Thursday, 25 August 2016

Stratford Festival 2016 # 6: Dead, and Yet Alive

In case you were wondering, no, the Stratford Festival has not hopped onto the zombie apocalypse bandwagon with any of its shows this year.  Nor are they staging Dracula.

But there are more ways to be dead and yet alive than just those two.  All around you, every day, are people who go through the motions but have long since ceased to live in any truly meaningful sense of the term.

And that is one of the key themes of my last Stratford show of the season (so far), Henrik Ibsen's John Gabriel Borkman.

I would be the last one to dispute that the plays of Ibsen, like those of Chekhov, are very much an acquired taste.  Even among those who admire and perform Ibsen's work, John Gabriel Borkman is not nearly as well known as, say, Hedda Gabler, The Wild Duck, or A Doll's House.  It's the author's penultimate work, and in it the dramatic realism of earlier plays is pared away in favour of a conflict which is almost entirely internal.  

The play also makes use of elliptical, almost telegraphic language as the characters argue over their situation.  Only gradually, towards the end of the play, does the full story of that situation become plain to the audience -- a technique more often encountered in murder mysteries.

Why, then, do I speak of people being dead and yet alive in this play?  I suppose, as much as any aspect, it's because three of the quartet of principal characters are marking time on an endless treadmill where nothing ever changes and nothing is ever accomplished.  As well, one of them is dying of an unnamed disease while another is told that he is dead, and lying on the ground.

There are four members of the same family circle in Borkman, and their intertwined destinies form the subject matter of the play.  Of the four, only the young man, Erhart Borkman, has a life waiting for him to live it.  His father, John Gabriel Borkman, has returned home after serving a lengthy prison sentence for embezzlement from the bank of which he was the director.  Because of his criminal record, he has no future.  Borkman's wife, Gunhild (Rentheim) Borkman, provided the funds which fueled Borkman's rise in life to his present position -- and she has refused to see him or speak to him since his return.  Gunhild's twin sister, Ella, loved Borkman when they were young and he claimed to love her, but abandoned her for Gunhild when it became apparent that Gunhild would inherit their father's wealth -- and Ella as a consequence has never married.  These three older characters are all trapped in a circle of love-hate relationships with each other, and each of them becomes enmeshed in the battle for the love -- for the soul -- of Erhart.  Each, seems to feel that triumph in this struggle would be a vindication of self as well as a final kiss-off to the other two.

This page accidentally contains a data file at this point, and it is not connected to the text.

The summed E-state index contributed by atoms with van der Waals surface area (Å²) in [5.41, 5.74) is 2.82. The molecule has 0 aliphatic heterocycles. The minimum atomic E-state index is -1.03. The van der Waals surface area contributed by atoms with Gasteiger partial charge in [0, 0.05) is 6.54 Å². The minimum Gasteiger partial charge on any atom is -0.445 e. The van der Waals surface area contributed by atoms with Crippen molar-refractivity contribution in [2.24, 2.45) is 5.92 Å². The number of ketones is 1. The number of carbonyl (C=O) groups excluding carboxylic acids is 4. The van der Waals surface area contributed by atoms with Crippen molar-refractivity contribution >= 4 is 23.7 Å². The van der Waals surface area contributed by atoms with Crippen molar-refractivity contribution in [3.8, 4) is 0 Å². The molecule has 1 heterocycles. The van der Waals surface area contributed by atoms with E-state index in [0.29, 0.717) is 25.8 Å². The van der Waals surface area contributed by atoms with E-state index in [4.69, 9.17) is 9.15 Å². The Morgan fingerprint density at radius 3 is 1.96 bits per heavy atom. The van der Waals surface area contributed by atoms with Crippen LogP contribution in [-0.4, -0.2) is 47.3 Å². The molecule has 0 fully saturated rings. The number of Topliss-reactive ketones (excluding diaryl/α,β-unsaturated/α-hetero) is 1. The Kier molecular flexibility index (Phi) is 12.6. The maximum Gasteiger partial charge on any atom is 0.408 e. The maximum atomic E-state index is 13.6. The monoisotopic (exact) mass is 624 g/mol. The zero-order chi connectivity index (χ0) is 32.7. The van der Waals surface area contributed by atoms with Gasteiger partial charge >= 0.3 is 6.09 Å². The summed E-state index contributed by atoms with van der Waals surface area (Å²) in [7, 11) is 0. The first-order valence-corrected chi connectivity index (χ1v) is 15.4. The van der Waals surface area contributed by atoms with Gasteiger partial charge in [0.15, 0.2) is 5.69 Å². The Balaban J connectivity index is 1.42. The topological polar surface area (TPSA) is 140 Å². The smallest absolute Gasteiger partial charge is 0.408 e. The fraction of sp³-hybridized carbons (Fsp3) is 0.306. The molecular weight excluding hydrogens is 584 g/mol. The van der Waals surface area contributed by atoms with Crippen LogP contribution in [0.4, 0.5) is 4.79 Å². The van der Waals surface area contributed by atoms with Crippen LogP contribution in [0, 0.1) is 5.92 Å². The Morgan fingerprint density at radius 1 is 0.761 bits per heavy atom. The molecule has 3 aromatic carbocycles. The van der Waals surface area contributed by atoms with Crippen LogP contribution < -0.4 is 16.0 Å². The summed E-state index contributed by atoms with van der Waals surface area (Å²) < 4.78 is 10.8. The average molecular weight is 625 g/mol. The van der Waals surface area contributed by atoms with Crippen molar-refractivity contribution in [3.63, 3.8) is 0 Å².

I first saw this play performed almost 40 years ago, at the Shaw Festival in 1978, and was amazed that such unlikely and unlikable people could hold such a powerful and continuing grip on my imagination.  Unlike some plays which depend on one or two key characters, each of the four people I've described has to be depicted by a strong actor with considerable skill and subtlety if the whole play isn't to simply lie down and die on the stage.  I'm sorry I can't remember the names of any of the actors in the Shaw production, but they must have been a powerhouse cast indeed to have such a huge impact on me.

Stratford's production uses a new translation by Paul Walsh, commissioned by the Festival, and developed with the assistance of (among others) all three of the principal actors.  It is being presented on the long, narrow arena stage of the Tom Patterson Theatre -- always a calculated risk with a play written for performance in a standard proscenium theatre.  With a near-ideal cast and very skilled direction from Carey Perloff, the play succeeds magnificently.

Christina Poddubiuk's set consists of heavy furniture and huge piles of paper documents.  It evokes a world of social obligations conflicting with the driven will to succeed.  Her costumes delineate the lives of the characters.  A stern Victorian dress in dull grey-black for Gunhild contrasts nicely with a more glistening black finish on Ella's dress.  Borkman wears a long, below-the-knee black overcoat which clearly telegraphs the cold upstairs Great Hall in which he has lived for the eight years since his release from prison.  Erhart appears in a dapper, fashionable black suit with a top hat, a clear signal that he intends to live in the world.  Notice the preponderance of black -- the colour of death.

Mrs. Wilton, the fashionable lady of doubtful social propriety who finally provides Erhart with his escape route, wears a shorter, fancier, leg-displaying dress in a reddish-brown tone -- the design even more than the colour signifying her equivocal position in the community.

The play takes place in a single evening and night in winter, and the wintry coldness of outside mirrors the winter in the hearts of the characters.  That chill is evoked by a narrow, continuous line of cold, white-blue strip lighting running around the entire perimeter of the stage floor.